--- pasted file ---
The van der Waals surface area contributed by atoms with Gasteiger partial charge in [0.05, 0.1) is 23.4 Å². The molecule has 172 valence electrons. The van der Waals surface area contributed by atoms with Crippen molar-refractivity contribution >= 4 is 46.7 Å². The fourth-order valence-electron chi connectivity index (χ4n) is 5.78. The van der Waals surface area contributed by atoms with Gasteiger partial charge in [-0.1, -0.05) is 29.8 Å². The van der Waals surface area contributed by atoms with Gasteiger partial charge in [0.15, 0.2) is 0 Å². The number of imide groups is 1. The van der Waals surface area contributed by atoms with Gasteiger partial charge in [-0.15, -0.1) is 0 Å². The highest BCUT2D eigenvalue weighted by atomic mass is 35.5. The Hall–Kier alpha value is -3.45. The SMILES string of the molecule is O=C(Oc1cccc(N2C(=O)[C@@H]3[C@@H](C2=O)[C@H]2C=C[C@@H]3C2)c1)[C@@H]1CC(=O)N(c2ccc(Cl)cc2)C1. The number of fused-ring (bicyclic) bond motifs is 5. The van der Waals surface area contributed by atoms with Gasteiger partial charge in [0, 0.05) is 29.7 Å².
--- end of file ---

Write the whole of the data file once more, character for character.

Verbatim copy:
The van der Waals surface area contributed by atoms with Gasteiger partial charge in [0.05, 0.1) is 23.4 Å². The molecule has 172 valence electrons. The van der Waals surface area contributed by atoms with Crippen molar-refractivity contribution >= 4 is 46.7 Å². The fourth-order valence-electron chi connectivity index (χ4n) is 5.78. The van der Waals surface area contributed by atoms with Gasteiger partial charge in [-0.1, -0.05) is 29.8 Å². The van der Waals surface area contributed by atoms with Gasteiger partial charge in [0.15, 0.2) is 0 Å². The number of imide groups is 1. The van der Waals surface area contributed by atoms with Gasteiger partial charge in [-0.15, -0.1) is 0 Å². The highest BCUT2D eigenvalue weighted by atomic mass is 35.5. The Hall–Kier alpha value is -3.45. The SMILES string of the molecule is O=C(Oc1cccc(N2C(=O)[C@@H]3[C@@H](C2=O)[C@H]2C=C[C@@H]3C2)c1)[C@@H]1CC(=O)N(c2ccc(Cl)cc2)C1. The number of fused-ring (bicyclic) bond motifs is 5. The van der Waals surface area contributed by atoms with Gasteiger partial charge in [0, 0.05) is 29.7 Å².